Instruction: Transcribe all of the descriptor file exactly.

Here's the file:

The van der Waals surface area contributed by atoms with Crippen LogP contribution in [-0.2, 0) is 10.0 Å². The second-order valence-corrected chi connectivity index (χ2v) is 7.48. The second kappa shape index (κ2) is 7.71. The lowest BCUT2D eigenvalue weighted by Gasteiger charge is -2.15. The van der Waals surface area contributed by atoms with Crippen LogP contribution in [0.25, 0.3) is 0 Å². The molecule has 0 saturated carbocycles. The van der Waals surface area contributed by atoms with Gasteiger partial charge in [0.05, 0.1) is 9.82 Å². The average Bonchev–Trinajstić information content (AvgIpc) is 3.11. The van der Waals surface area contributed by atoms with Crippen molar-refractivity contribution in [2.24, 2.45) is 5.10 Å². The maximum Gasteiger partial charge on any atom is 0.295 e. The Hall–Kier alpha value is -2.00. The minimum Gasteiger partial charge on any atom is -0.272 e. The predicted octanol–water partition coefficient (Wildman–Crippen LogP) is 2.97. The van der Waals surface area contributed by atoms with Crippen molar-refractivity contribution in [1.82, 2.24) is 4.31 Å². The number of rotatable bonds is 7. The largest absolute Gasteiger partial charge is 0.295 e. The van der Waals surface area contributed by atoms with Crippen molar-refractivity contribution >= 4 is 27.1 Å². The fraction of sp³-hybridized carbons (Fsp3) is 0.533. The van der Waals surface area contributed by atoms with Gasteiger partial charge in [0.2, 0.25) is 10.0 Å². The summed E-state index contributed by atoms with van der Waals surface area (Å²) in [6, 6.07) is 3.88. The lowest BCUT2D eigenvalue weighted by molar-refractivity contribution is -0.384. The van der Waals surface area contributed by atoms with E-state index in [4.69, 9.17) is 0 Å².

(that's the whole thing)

The van der Waals surface area contributed by atoms with Crippen LogP contribution in [-0.2, 0) is 10.0 Å². The second-order valence-corrected chi connectivity index (χ2v) is 7.48. The second kappa shape index (κ2) is 7.71. The lowest BCUT2D eigenvalue weighted by Gasteiger charge is -2.15. The van der Waals surface area contributed by atoms with Crippen LogP contribution in [0.25, 0.3) is 0 Å². The molecule has 0 saturated carbocycles. The van der Waals surface area contributed by atoms with Gasteiger partial charge in [0.05, 0.1) is 9.82 Å². The average Bonchev–Trinajstić information content (AvgIpc) is 3.11. The van der Waals surface area contributed by atoms with Crippen molar-refractivity contribution in [2.24, 2.45) is 5.10 Å². The maximum Gasteiger partial charge on any atom is 0.295 e. The Hall–Kier alpha value is -2.00. The minimum Gasteiger partial charge on any atom is -0.272 e. The predicted octanol–water partition coefficient (Wildman–Crippen LogP) is 2.97. The van der Waals surface area contributed by atoms with Crippen molar-refractivity contribution in [1.82, 2.24) is 4.31 Å². The number of rotatable bonds is 7. The largest absolute Gasteiger partial charge is 0.295 e. The van der Waals surface area contributed by atoms with Crippen molar-refractivity contribution >= 4 is 27.1 Å². The fraction of sp³-hybridized carbons (Fsp3) is 0.533. The van der Waals surface area contributed by atoms with Gasteiger partial charge in [0.2, 0.25) is 10.0 Å². The summed E-state index contributed by atoms with van der Waals surface area (Å²) in [6, 6.07) is 3.88. The lowest BCUT2D eigenvalue weighted by molar-refractivity contribution is -0.384. The van der Waals surface area contributed by atoms with E-state index in [4.69, 9.17) is 0 Å².